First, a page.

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Up Topic Dog Boards / Controversial Stuff / Ian Dunbar Admits 'Reward' Training Is A Load S~#~
- By Hethspaw [gb] Date 01.01.14 20:34 GMT
Ian Dunbar, often classed as the originator of the common, amusing & ineffective with all but naturally owner compliant biddable dogs has finally acknowledged he has been talking a load of piffle for years.

Ian Dunbar-"Over the past 15 years though, things have begun to drift and pet dog training urgently requires a massive overhaul to put it back on course."
http://bit.ly/1l1XHXF

Positive reinforcement conditioning whistle recalls including demos on how to use food treats.
http://bit.ly/1gnDkkJ

Positive reinforcement conditioning e-collar tone for recalls + multiple examples.
http://bit.ly/1g1kLCj
- By Brainless [gb] Date 01.01.14 20:45 GMT
I see nothing there that says that, only that people are not phasing out the lures, and are stuck at stage one of training (usually enough for many pet owners)..
- By Tommee Date 01.01.14 20:52 GMT
I take it you are pro e collar training then Hethspaw ??

Ian Dunbar was not the originator of reward based training, it's not a new"thing"& there are many very good dog trainers out there who have never used force/e collars/punishment training & who were training before Ian Dunbar became a Dr, not just with biddable dogs either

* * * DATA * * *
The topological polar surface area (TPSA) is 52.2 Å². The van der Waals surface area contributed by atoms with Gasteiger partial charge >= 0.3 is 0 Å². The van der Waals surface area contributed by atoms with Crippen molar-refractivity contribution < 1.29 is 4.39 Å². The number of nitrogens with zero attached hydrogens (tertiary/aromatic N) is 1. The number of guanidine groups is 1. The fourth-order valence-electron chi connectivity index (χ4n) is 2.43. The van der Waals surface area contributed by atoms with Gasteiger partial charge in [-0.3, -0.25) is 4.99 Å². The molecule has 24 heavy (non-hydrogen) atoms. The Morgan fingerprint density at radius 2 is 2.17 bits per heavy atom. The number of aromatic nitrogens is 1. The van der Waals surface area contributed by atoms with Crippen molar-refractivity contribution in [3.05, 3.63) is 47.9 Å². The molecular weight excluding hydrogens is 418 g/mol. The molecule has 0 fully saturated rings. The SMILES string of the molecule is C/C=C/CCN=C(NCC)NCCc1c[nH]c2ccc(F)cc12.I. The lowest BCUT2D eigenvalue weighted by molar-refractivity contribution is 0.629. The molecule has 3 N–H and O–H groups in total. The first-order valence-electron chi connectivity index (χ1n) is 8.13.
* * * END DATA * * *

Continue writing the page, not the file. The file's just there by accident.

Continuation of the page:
- By Brainless [gb] Date 01.01.14 21:11 GMT
Oh yeah!! ;)
- By MsTemeraire Date 01.01.14 21:12 GMT
The article is almost 4 years old.
- By Hethspaw [gb] Date 01.01.14 21:29 GMT
it's not a new"thing"&

Of course its not, common practice with the Romans according to artifact evidence, been in use endless centuries, as seen below.
http://www.youtube.com/watch?v=rg97mIGUDrY
.
- By Hethspaw [gb] Date 01.01.14 21:47 GMT Edited 01.01.14 21:54 GMT
I take it you are pro e collar training then Hethspaw ??

Of course I am, I always like to keep up with modern training, they are the most common significant training aid in the uk, average annual sales were 75,000pa in 2010 when Duncan McNair last put figs out.

Maybe you'de like some lessons, the guy below will sell you some, if you can afford it, if not you can check if Martin Deeleys running more workshops this summer, it was only £495 last summer if you brought your dog, 3 day workshop, Im sure you can manage that to learn a bit about collar use, I am bit beyond your pocket but Martin Deeley is reasonable enough prices.

http://www.offwhere.co.uk/details/martin-deeley-training-course/372588/

Of course you can watch a video on e-collar confidence building with a nervous dog & see if you learn a bit - below e-collar confidence building with nervous Dalmation -